The Viewpoints on Debate and Why They’re Wrong
I’m in the hallways of school, talking with my friends, and I mention that I’m in debate.
“Oh, then you must be a great speaker.”
And while I don’t say it, in my mind I know that isn’t true.
In freshman year of high school I participated in a full year of policy debate, a style of debate that requires you to back all arguments with a specific citation.
And I couldn’t have been more disappointed.
The problem with policy debate is that with every argument you make, in order to win and do well, you need to back everything with a source. This essentially means that in the end, every point you make in a debate round is going to have some piece of evidence attached to it if you want to win. While this may sound reasonable, all debate really is at that point is just reiterating facts you found online.
It made me wonder: Is it really worth it to keep doing debate?
It was the summer between freshman and sophomore year when my opinions of debate would change entirely, and that was the parliamentary – not policy style – Yale summer debate camp of 2023.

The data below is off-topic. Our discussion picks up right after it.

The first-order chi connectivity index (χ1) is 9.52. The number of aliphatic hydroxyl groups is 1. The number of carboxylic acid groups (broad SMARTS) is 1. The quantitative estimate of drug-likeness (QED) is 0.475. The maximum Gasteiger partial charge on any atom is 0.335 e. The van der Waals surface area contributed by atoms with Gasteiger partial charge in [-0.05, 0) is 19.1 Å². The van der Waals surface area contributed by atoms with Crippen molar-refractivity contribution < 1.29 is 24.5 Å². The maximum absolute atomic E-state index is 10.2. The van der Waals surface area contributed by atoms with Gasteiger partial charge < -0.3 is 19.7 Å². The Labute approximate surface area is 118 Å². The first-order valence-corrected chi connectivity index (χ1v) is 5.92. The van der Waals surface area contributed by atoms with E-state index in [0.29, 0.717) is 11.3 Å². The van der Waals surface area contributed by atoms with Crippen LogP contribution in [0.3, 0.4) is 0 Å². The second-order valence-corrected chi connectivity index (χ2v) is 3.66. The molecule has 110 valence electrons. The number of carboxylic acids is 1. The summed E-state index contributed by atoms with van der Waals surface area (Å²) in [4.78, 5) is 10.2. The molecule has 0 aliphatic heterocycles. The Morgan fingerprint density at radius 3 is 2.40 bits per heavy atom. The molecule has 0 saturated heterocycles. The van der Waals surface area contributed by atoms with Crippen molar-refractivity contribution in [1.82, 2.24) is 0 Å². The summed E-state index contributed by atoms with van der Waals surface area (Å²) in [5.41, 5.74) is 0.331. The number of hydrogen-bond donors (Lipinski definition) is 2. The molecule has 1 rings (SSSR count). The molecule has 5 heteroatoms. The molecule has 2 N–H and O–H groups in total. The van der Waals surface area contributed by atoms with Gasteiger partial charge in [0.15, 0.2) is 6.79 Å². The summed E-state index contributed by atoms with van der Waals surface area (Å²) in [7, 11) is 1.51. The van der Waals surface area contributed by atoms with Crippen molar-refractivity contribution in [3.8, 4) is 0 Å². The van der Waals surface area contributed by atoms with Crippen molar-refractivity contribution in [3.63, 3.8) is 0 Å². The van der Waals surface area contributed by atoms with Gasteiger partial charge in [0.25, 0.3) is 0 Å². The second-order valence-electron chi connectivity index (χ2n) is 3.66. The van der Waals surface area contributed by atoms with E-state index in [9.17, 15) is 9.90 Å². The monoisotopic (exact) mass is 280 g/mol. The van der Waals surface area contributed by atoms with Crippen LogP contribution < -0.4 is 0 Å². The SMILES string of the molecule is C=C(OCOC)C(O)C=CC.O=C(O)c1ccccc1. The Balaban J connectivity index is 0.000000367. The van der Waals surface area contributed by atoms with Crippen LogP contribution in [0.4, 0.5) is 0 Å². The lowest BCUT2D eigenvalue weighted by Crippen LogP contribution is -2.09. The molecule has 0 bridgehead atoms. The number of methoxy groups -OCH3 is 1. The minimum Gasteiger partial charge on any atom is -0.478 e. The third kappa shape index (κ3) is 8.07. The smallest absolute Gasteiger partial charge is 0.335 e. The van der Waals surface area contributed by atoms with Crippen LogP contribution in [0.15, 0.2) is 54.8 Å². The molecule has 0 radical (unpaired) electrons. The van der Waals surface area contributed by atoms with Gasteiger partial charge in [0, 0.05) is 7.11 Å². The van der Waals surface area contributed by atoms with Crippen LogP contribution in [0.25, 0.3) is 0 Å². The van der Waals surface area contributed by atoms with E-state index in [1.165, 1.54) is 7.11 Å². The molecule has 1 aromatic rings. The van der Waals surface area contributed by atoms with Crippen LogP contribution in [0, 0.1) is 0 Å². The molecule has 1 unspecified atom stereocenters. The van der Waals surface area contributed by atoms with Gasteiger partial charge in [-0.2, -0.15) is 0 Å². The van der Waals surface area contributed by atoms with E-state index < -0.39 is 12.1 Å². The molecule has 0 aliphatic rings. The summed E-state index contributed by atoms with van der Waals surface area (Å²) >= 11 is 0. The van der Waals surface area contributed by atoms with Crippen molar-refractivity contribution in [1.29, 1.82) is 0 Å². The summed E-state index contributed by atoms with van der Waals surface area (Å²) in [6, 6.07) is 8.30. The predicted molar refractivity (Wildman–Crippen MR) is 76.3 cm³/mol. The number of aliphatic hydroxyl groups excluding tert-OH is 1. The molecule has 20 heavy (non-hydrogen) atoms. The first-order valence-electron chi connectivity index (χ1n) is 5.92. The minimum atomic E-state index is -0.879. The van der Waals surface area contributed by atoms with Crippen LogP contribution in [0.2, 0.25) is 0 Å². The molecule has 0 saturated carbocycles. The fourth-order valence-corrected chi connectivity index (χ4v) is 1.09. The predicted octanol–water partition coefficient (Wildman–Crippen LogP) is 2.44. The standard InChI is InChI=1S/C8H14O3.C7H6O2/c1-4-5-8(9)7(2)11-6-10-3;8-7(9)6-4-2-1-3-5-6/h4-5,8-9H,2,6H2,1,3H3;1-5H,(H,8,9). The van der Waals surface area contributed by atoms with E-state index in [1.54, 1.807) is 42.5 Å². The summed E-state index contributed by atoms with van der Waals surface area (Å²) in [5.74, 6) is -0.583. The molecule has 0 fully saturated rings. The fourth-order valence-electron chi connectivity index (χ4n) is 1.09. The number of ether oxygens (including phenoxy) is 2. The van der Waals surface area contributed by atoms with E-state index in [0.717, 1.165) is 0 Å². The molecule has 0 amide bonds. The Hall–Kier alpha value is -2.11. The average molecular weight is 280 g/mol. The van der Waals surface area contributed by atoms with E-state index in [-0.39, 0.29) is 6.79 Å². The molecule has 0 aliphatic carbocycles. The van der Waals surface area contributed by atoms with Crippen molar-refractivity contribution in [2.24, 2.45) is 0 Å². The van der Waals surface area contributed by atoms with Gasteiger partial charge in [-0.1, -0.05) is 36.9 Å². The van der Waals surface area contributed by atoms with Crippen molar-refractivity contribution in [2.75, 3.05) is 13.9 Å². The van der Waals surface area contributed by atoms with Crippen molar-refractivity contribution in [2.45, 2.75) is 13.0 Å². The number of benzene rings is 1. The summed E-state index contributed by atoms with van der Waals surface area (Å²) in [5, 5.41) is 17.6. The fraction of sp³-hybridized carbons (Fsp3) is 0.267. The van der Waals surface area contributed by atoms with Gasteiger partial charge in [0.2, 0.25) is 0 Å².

In parliamentary debate, you’re given the topic 15 minutes before a round. This means that in club meets before a debate tournament, you aren’t spending the majority of time in silence, pre-researching articles. Instead, you’re working on team-building skills and impromptu speeches, exercises that help you improve your speaking and persuasive skills for upcoming tournaments. This is what I was looking for when I joined debate.
In the two weeks I did parliamentary style, I felt more connected with my team than I ever did in my year of policy.
Many people in numerous styles of debate have told me that they joined so it would look good in college applications. However, by debating in a method of debate like parliamentary, students can not only have fun, improve speaking skills, connect with others, but also write a much more meaningful experience on their applications.
If I’d debated in a parliamentary style debate for a year instead of policy, I wouldn’t feel guilty anymore for when my friends, family, or even others I barely know say that I’m a good speaker because of it.
So the next time you think about debate, think:What are you truly looking for?
This story was produced at ThreeSixty’s Op-Ed Workshop in fall 2023. Lennox worked with researcher Mike Malloy and and Star Tribune reporter Chloe Johnson to finish his story. Click here to read more stories from the workshop.